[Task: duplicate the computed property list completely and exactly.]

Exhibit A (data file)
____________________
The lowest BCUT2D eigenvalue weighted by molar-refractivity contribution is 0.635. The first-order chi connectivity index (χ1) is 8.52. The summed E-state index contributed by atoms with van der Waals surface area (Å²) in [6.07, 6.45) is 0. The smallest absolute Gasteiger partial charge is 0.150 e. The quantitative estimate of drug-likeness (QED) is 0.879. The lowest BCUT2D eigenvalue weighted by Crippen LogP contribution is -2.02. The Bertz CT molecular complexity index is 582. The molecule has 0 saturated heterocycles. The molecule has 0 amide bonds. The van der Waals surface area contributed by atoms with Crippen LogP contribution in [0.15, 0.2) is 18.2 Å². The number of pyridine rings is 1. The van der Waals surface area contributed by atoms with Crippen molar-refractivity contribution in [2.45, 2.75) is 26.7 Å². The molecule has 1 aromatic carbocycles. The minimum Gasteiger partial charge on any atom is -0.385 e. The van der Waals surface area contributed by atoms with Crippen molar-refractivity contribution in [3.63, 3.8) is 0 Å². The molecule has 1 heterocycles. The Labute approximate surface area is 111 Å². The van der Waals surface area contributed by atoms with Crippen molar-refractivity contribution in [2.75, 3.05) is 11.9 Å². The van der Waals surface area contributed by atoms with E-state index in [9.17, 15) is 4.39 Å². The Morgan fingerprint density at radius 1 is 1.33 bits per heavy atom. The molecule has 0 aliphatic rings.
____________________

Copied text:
The lowest BCUT2D eigenvalue weighted by molar-refractivity contribution is 0.635. The first-order chi connectivity index (χ1) is 8.52. The summed E-state index contributed by atoms with van der Waals surface area (Å²) in [6.07, 6.45) is 0. The smallest absolute Gasteiger partial charge is 0.150 e. The quantitative estimate of drug-likeness (QED) is 0.879. The lowest BCUT2D eigenvalue weighted by Crippen LogP contribution is -2.02. The Bertz CT molecular complexity index is 582. The molecule has 0 saturated heterocycles. The molecule has 0 amide bonds. The van der Waals surface area contributed by atoms with Crippen LogP contribution in [0.15, 0.2) is 18.2 Å². The number of pyridine rings is 1. The van der Waals surface area contributed by atoms with Crippen molar-refractivity contribution in [2.45, 2.75) is 26.7 Å². The molecule has 1 aromatic carbocycles. The minimum Gasteiger partial charge on any atom is -0.385 e. The van der Waals surface area contributed by atoms with Crippen molar-refractivity contribution in [3.63, 3.8) is 0 Å². The molecule has 1 heterocycles. The Labute approximate surface area is 111 Å². The van der Waals surface area contributed by atoms with Crippen molar-refractivity contribution in [2.75, 3.05) is 11.9 Å². The van der Waals surface area contributed by atoms with E-state index in [9.17, 15) is 4.39 Å². The Morgan fingerprint density at radius 1 is 1.33 bits per heavy atom. The molecule has 0 aliphatic rings.